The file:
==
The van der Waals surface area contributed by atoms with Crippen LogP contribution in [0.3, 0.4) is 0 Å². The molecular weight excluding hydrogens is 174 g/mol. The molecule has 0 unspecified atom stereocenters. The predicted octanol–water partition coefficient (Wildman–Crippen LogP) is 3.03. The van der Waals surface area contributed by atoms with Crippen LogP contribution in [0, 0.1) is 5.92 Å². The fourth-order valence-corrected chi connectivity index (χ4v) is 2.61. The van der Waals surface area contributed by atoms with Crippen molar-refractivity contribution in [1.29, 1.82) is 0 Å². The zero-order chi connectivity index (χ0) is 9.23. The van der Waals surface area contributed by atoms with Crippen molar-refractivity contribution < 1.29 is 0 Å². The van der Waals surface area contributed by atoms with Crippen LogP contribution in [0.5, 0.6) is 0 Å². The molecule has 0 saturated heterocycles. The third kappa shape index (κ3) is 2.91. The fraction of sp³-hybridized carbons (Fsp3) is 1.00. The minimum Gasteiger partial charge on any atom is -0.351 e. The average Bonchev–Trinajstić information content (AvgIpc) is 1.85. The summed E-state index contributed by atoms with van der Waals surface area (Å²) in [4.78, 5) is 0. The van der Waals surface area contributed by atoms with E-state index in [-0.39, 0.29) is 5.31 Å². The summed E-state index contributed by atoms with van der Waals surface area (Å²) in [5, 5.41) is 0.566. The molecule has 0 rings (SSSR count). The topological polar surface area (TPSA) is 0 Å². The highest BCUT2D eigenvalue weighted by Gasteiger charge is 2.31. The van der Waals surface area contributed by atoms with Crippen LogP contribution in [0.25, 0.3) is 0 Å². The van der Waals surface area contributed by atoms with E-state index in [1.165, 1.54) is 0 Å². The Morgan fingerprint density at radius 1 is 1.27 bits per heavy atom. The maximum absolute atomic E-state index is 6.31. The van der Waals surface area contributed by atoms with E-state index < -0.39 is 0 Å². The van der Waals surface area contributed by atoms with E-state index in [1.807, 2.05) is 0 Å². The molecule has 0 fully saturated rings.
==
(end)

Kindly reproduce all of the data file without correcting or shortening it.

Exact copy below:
The van der Waals surface area contributed by atoms with Crippen LogP contribution in [0.3, 0.4) is 0 Å². The molecular weight excluding hydrogens is 174 g/mol. The molecule has 0 unspecified atom stereocenters. The predicted octanol–water partition coefficient (Wildman–Crippen LogP) is 3.03. The van der Waals surface area contributed by atoms with Crippen LogP contribution in [0, 0.1) is 5.92 Å². The fourth-order valence-corrected chi connectivity index (χ4v) is 2.61. The van der Waals surface area contributed by atoms with Crippen molar-refractivity contribution in [1.29, 1.82) is 0 Å². The zero-order chi connectivity index (χ0) is 9.23. The van der Waals surface area contributed by atoms with Crippen molar-refractivity contribution < 1.29 is 0 Å². The van der Waals surface area contributed by atoms with Crippen LogP contribution in [0.5, 0.6) is 0 Å². The molecule has 0 saturated heterocycles. The third kappa shape index (κ3) is 2.91. The fraction of sp³-hybridized carbons (Fsp3) is 1.00. The minimum Gasteiger partial charge on any atom is -0.351 e. The average Bonchev–Trinajstić information content (AvgIpc) is 1.85. The summed E-state index contributed by atoms with van der Waals surface area (Å²) in [4.78, 5) is 0. The van der Waals surface area contributed by atoms with E-state index in [-0.39, 0.29) is 5.31 Å². The summed E-state index contributed by atoms with van der Waals surface area (Å²) in [5, 5.41) is 0.566. The molecule has 0 rings (SSSR count). The topological polar surface area (TPSA) is 0 Å². The highest BCUT2D eigenvalue weighted by Gasteiger charge is 2.31. The van der Waals surface area contributed by atoms with Crippen LogP contribution in [0.25, 0.3) is 0 Å². The van der Waals surface area contributed by atoms with E-state index in [1.165, 1.54) is 0 Å². The Morgan fingerprint density at radius 1 is 1.27 bits per heavy atom. The maximum absolute atomic E-state index is 6.31. The van der Waals surface area contributed by atoms with E-state index < -0.39 is 0 Å². The van der Waals surface area contributed by atoms with E-state index in [1.807, 2.05) is 0 Å². The molecule has 0 fully saturated rings.